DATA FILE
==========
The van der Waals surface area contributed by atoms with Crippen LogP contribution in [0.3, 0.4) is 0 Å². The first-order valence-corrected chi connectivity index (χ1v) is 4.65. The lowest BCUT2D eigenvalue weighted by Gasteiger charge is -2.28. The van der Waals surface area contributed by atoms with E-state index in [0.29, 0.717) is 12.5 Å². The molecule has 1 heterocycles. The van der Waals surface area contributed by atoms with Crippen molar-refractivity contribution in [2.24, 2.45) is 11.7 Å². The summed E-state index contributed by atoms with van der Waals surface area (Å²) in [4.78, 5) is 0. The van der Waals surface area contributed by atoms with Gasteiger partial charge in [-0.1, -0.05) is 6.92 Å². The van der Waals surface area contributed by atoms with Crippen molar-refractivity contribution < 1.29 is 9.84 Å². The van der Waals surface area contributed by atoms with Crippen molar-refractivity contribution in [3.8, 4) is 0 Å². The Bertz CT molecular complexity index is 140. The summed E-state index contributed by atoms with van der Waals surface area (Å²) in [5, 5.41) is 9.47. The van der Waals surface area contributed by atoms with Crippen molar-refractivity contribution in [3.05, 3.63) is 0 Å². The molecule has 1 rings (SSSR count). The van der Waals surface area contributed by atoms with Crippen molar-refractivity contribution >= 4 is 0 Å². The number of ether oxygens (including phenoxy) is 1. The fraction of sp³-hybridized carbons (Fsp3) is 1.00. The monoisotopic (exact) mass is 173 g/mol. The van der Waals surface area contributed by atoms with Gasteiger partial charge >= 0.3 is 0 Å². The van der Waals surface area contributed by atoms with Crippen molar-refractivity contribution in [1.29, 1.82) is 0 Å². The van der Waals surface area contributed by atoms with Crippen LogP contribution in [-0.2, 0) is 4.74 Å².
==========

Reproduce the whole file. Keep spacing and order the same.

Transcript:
The van der Waals surface area contributed by atoms with Crippen LogP contribution in [0.3, 0.4) is 0 Å². The first-order valence-corrected chi connectivity index (χ1v) is 4.65. The lowest BCUT2D eigenvalue weighted by Gasteiger charge is -2.28. The van der Waals surface area contributed by atoms with E-state index in [0.29, 0.717) is 12.5 Å². The molecule has 1 heterocycles. The van der Waals surface area contributed by atoms with Crippen molar-refractivity contribution in [2.24, 2.45) is 11.7 Å². The summed E-state index contributed by atoms with van der Waals surface area (Å²) in [4.78, 5) is 0. The van der Waals surface area contributed by atoms with Gasteiger partial charge in [-0.1, -0.05) is 6.92 Å². The van der Waals surface area contributed by atoms with Crippen molar-refractivity contribution < 1.29 is 9.84 Å². The van der Waals surface area contributed by atoms with Crippen molar-refractivity contribution in [3.8, 4) is 0 Å². The Bertz CT molecular complexity index is 140. The summed E-state index contributed by atoms with van der Waals surface area (Å²) in [5, 5.41) is 9.47. The van der Waals surface area contributed by atoms with Crippen molar-refractivity contribution in [3.05, 3.63) is 0 Å². The molecule has 1 rings (SSSR count). The van der Waals surface area contributed by atoms with Crippen molar-refractivity contribution >= 4 is 0 Å². The number of ether oxygens (including phenoxy) is 1. The fraction of sp³-hybridized carbons (Fsp3) is 1.00. The monoisotopic (exact) mass is 173 g/mol. The van der Waals surface area contributed by atoms with Gasteiger partial charge >= 0.3 is 0 Å². The van der Waals surface area contributed by atoms with Crippen molar-refractivity contribution in [1.29, 1.82) is 0 Å². The van der Waals surface area contributed by atoms with Crippen LogP contribution in [-0.2, 0) is 4.74 Å².